Public prosecutors in Amsterdam and The Hague are to be extra alert for anti-semitic statements at pro-Gaza and other demonstrations in the coming days.
The decision follows criticism of the lack of police action at a rally in The Hague during which some demonstrators were chanting ‘death to Jews’. Two people have since been arrested.
There has been a rise in anti-semitic incidents in the Netherlands since fighting flared up again in Gaza, and Jewish groups have complained that officials are not taking them seriously enough.
However, justice ministry officials will now monitor demonstrations and use interpreters on the ground to monitor speeches and chants. Jihadist flags and face-coverings will also be banned under certain circumstances.
On Friday, a demonstration against police violence will be held in The Hague and there have been reports supporters of the Muslim extremist group IS (formerly Isis) may be present.
On Sunday, some 5,000 protestors are expected at a pro-Gaza rally in Amsterdam.
‘Nazi symbols, Hitler salutes and burning flags will not be tolerated,’ an Amsterdam police spokesman told website nu.nl. ‘The same applies to the ISIS flag. Demonstrators may not carry it.’
Meanwhile, police in Amsterdam say they are investigating an attack on a Jewish woman living in the east of the city who hung an Israeli flag from her balcony.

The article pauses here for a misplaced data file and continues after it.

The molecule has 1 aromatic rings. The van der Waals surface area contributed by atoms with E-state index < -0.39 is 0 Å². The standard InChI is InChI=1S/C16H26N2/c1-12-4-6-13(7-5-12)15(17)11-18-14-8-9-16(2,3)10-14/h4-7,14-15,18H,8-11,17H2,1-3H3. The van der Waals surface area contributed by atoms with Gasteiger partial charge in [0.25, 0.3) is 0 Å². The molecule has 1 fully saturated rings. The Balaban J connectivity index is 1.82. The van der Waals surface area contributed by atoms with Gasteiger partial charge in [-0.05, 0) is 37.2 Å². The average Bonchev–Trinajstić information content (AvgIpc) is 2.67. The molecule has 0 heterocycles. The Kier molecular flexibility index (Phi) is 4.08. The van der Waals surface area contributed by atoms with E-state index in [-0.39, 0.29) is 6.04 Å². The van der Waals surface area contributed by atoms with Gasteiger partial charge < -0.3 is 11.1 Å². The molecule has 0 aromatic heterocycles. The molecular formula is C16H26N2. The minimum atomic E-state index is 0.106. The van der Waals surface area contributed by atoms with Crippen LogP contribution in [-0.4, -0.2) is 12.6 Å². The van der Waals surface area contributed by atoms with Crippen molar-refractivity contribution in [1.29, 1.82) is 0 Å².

Seraphina Verhofstadt-Makker says she was hit in the face and stomach by three men wearing Palestinian scarfs on Tuesday.
Police are looking for witnesses to the attack and say the men may have traces of red spray paint on their clothing. Verhofstadt-Makker used the paint to protect herself.
MPs from across the political spectrum condemned the incident. Labour MP Ahmed Marcouch (PvdA) said it was ‘disgusting’.
Elbert Dijkgraaf of the fundamentalist Christian group SGP said: ‘It is unbelievable how much hatred of Jews is coming to the fore these days. Sad, shocking and all the more reason to come down hard on anti-semitism.’
Earlier another building carrying the Israeli flag had what news agency ANP described as a ‘fire bomb’ thrown at it and the owners were sent a threatening letter.
In The Hague, a driving school owner is being sought by police after placing a film on Facebook in which he describes Zionists as zombies. In the film, the man says ‘these zombies should be shot dead’ and shoots in the air several times with a pistol.
Facebook has since removed the video as hate speech.